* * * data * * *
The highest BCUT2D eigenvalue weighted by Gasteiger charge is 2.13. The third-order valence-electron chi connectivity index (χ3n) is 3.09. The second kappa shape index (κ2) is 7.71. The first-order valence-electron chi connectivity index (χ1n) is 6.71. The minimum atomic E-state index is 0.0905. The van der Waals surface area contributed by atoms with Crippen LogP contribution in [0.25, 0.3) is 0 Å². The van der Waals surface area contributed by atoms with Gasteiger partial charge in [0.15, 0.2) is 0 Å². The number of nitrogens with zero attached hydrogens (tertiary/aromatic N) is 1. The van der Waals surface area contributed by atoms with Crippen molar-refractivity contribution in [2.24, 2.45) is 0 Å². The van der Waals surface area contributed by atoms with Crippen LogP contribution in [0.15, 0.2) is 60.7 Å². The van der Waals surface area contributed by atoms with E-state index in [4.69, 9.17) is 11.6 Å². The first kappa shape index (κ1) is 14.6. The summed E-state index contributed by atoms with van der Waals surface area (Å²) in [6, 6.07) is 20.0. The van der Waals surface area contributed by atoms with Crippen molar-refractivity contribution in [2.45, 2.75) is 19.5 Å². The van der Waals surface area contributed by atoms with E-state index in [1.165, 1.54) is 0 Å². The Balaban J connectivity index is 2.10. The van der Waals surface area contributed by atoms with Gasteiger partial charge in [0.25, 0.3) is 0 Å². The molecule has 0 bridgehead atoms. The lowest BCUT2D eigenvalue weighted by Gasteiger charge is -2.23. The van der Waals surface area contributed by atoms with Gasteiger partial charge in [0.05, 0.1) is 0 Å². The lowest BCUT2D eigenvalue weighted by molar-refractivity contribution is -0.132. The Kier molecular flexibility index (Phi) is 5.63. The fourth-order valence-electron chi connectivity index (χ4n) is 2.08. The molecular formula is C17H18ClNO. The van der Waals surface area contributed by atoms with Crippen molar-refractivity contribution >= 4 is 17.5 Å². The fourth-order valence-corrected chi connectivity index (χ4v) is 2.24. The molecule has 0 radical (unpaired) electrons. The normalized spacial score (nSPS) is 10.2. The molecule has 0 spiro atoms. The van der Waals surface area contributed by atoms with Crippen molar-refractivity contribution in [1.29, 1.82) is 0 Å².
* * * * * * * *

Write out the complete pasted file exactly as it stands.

The highest BCUT2D eigenvalue weighted by Gasteiger charge is 2.13. The third-order valence-electron chi connectivity index (χ3n) is 3.09. The second kappa shape index (κ2) is 7.71. The first-order valence-electron chi connectivity index (χ1n) is 6.71. The minimum atomic E-state index is 0.0905. The van der Waals surface area contributed by atoms with Crippen LogP contribution in [0.25, 0.3) is 0 Å². The van der Waals surface area contributed by atoms with Gasteiger partial charge in [0.15, 0.2) is 0 Å². The number of nitrogens with zero attached hydrogens (tertiary/aromatic N) is 1. The van der Waals surface area contributed by atoms with Crippen molar-refractivity contribution in [2.24, 2.45) is 0 Å². The van der Waals surface area contributed by atoms with Crippen LogP contribution in [0.15, 0.2) is 60.7 Å². The van der Waals surface area contributed by atoms with E-state index in [4.69, 9.17) is 11.6 Å². The first kappa shape index (κ1) is 14.6. The summed E-state index contributed by atoms with van der Waals surface area (Å²) in [6, 6.07) is 20.0. The van der Waals surface area contributed by atoms with Crippen molar-refractivity contribution in [2.45, 2.75) is 19.5 Å². The van der Waals surface area contributed by atoms with E-state index in [1.165, 1.54) is 0 Å². The Balaban J connectivity index is 2.10. The van der Waals surface area contributed by atoms with Gasteiger partial charge in [0.25, 0.3) is 0 Å². The molecule has 0 bridgehead atoms. The lowest BCUT2D eigenvalue weighted by Gasteiger charge is -2.23. The van der Waals surface area contributed by atoms with Gasteiger partial charge in [0.05, 0.1) is 0 Å². The lowest BCUT2D eigenvalue weighted by molar-refractivity contribution is -0.132. The Kier molecular flexibility index (Phi) is 5.63. The fourth-order valence-electron chi connectivity index (χ4n) is 2.08. The molecular formula is C17H18ClNO. The van der Waals surface area contributed by atoms with Crippen molar-refractivity contribution >= 4 is 17.5 Å². The fourth-order valence-corrected chi connectivity index (χ4v) is 2.24. The molecule has 0 radical (unpaired) electrons. The normalized spacial score (nSPS) is 10.2. The molecule has 0 spiro atoms. The van der Waals surface area contributed by atoms with Crippen molar-refractivity contribution in [1.29, 1.82) is 0 Å².